Meet the Crazy Place with the Wildest Temperature Swings on Earth
Like it -90 Fahrenheit in the winter and 101.8 in the summer? Go here.
Back in January, the small Siberian village of Oymyakon, which is located about 576 miles east of Yakutsk, went viral for being the coldest inhabited place on Earth. It was so cold there that residents posted selfies of their eyelashes literally coated in frost, and the public thermometer there logged in -74 degrees Fahrenheit before shattering from the pressure of the intense cold.
The entire area around Yakutsk is famous for its freezing temperatures, but if you thought that the people who live there can at least reap the benefits of a cooler climate in the summertime, think again. Temperatures soared up to 101.8 degrees Fahrenheit during last weekend's heat wave in the northern hemisphere. It's a serious issue, especially in the villages, where most people do not have AC.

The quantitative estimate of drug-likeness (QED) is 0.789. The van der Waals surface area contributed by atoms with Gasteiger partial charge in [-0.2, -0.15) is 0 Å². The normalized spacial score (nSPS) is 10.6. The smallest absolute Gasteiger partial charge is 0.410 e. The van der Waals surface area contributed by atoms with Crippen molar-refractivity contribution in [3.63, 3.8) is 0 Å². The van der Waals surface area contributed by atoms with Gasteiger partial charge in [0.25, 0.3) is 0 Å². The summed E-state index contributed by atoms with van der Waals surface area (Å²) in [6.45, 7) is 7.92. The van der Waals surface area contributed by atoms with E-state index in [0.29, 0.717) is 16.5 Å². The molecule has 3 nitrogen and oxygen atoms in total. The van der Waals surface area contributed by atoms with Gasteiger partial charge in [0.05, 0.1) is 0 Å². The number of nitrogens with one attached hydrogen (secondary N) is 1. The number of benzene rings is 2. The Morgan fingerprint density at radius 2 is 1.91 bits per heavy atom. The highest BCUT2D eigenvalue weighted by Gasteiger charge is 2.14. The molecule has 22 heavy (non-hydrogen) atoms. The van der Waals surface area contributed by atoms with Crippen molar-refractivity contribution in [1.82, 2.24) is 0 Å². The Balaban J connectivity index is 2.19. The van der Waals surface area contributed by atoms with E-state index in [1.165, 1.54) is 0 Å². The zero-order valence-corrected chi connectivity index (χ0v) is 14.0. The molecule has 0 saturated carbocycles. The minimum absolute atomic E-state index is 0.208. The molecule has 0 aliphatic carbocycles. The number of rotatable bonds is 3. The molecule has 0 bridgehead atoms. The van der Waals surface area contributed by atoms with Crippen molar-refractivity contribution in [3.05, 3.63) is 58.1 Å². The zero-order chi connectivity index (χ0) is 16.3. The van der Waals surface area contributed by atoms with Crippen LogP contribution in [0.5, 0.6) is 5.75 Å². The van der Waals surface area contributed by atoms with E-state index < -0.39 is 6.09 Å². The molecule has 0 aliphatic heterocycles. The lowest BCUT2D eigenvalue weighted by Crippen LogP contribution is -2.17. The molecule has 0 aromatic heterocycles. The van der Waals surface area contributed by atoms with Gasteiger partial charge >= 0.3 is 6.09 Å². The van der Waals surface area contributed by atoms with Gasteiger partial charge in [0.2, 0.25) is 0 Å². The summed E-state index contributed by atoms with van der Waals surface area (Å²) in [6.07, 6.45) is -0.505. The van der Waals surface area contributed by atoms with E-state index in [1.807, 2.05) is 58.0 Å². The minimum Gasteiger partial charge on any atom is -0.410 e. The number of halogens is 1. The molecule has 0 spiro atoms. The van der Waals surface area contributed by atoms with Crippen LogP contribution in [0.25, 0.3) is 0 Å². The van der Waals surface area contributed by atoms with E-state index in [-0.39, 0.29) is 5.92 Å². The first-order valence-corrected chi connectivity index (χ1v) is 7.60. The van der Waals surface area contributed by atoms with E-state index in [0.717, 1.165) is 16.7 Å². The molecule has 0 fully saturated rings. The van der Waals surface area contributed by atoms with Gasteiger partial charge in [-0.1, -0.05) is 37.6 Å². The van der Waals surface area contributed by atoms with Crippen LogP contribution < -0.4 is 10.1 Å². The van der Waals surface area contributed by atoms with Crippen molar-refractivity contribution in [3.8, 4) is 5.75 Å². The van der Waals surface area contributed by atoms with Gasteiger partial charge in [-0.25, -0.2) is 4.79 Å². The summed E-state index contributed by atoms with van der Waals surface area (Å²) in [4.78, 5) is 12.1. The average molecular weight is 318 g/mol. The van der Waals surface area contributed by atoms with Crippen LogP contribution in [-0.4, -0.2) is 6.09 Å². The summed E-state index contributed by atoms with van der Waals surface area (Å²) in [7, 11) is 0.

The same Russian woman who went viral back in January for posting the above photo of eyelashes encased in ice has not gone viral again for another photo of her swarmed by mosquitoes in the intense heat. The photos are making the rounds on social media internationally for illustrating the extremity of weather in this region.
In fact, the entire area around the Siberian "cold pole" has made it into the Guiness Book of World Records for the greatest temperature range on Earth, with temperatures that can go from -90 degrees Fahrenheit in the winter to 98 degrees Fahrenheit in the summer. The fact that the weather there has broken its previous record is no doubt of concern to anyone worrying about rising global temperatures and climate change.
As was the case in the wintertime, however, Russian residents are taking the scorching heat in stride, posting artistic photos of fiery sunsets and streets glistening after the respite of rain.
And for more amazing travel stories, don't miss these amazing facts about the world's tallest buildings.
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